DP11868 Is the Discretionary Income Effect of Oil Price Shocks a Hoax?
|Author(s):||Christiane Baumeister, Lutz Kilian, Xiaoqing Zhou|
|Publication Date:||February 2017|
|Keyword(s):||discretionary income effect, expenditure share, gasoline, net oil imports, oil price decline, Stimulus|
|Programme Areas:||International Macroeconomics and Finance|
|Link to this Page:||www.cepr.org/active/publications/discussion_papers/dp.php?dpno=11868|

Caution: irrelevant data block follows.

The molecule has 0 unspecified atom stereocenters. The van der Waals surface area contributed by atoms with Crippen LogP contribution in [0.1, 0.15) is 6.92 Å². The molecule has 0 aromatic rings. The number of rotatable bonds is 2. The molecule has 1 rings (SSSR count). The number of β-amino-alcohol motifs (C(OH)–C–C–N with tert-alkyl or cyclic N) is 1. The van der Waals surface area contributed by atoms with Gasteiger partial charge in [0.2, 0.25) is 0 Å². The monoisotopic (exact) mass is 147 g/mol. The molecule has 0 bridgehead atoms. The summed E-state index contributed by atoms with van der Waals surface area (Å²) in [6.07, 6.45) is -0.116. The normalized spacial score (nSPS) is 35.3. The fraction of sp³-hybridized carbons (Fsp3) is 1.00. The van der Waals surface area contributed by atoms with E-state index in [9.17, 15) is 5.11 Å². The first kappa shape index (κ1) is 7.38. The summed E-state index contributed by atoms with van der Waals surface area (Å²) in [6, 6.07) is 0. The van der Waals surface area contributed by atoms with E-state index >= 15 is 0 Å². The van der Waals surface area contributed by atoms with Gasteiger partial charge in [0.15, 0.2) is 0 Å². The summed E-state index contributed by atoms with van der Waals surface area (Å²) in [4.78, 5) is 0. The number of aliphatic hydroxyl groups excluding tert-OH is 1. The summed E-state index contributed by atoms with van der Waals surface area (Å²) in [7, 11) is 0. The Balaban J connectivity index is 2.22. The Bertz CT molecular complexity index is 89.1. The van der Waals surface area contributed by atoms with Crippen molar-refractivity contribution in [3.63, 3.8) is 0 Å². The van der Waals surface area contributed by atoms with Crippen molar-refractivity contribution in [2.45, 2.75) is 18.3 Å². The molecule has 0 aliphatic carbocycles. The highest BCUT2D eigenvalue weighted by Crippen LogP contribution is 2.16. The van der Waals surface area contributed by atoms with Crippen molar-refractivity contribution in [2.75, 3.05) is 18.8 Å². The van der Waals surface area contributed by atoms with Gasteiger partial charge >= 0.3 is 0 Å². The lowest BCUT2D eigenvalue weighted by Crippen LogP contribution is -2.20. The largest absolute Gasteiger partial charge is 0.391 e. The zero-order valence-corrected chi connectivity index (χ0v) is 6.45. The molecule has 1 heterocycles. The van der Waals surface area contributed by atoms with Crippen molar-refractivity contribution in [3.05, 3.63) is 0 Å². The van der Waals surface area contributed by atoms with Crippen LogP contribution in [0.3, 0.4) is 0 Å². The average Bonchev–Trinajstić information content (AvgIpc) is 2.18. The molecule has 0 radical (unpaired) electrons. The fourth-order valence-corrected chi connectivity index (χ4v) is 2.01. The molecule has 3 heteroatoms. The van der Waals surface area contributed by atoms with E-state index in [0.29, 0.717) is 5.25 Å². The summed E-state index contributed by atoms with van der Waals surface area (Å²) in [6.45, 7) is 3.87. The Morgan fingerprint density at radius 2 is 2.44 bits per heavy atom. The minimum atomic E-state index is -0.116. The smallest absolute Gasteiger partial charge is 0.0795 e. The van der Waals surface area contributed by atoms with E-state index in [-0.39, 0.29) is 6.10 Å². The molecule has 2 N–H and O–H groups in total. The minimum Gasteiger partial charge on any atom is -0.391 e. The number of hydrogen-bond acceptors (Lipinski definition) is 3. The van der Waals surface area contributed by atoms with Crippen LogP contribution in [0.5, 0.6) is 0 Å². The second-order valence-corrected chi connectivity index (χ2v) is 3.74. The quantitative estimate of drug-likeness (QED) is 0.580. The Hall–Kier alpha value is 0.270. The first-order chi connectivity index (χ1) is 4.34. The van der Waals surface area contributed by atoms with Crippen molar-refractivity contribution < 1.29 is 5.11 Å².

The transmission of oil price shocks has been a question of central interest in macroeconomics since the 1970s. There has been renewed interest in this question after the large and persistent fall in the real price of oil in 2014-16. In the context of this debate, Ramey (2017) makes the striking claim that the existing literature on the transmission of oil price shocks is fundamentally confused about the question of how to quantify the effect of oil price shocks. In particular, she asserts that the discretionary income effect on private consumption, which plays a central role in contemporary accounts of the transmission of oil price shocks to the U.S. economy, makes no economic sense and has no economic foundation. Ramey suggests that the literature has too often confused the terms-of-trade effect with this discretionary income effect, and she makes the case that the effects of the oil price decline of 2014-16 on private consumption are smaller for a multitude of reasons than suggested by empirical models of the discretionary income effect. We review the main arguments in Ramey (2017) and show that none of her claims hold up to scrutiny.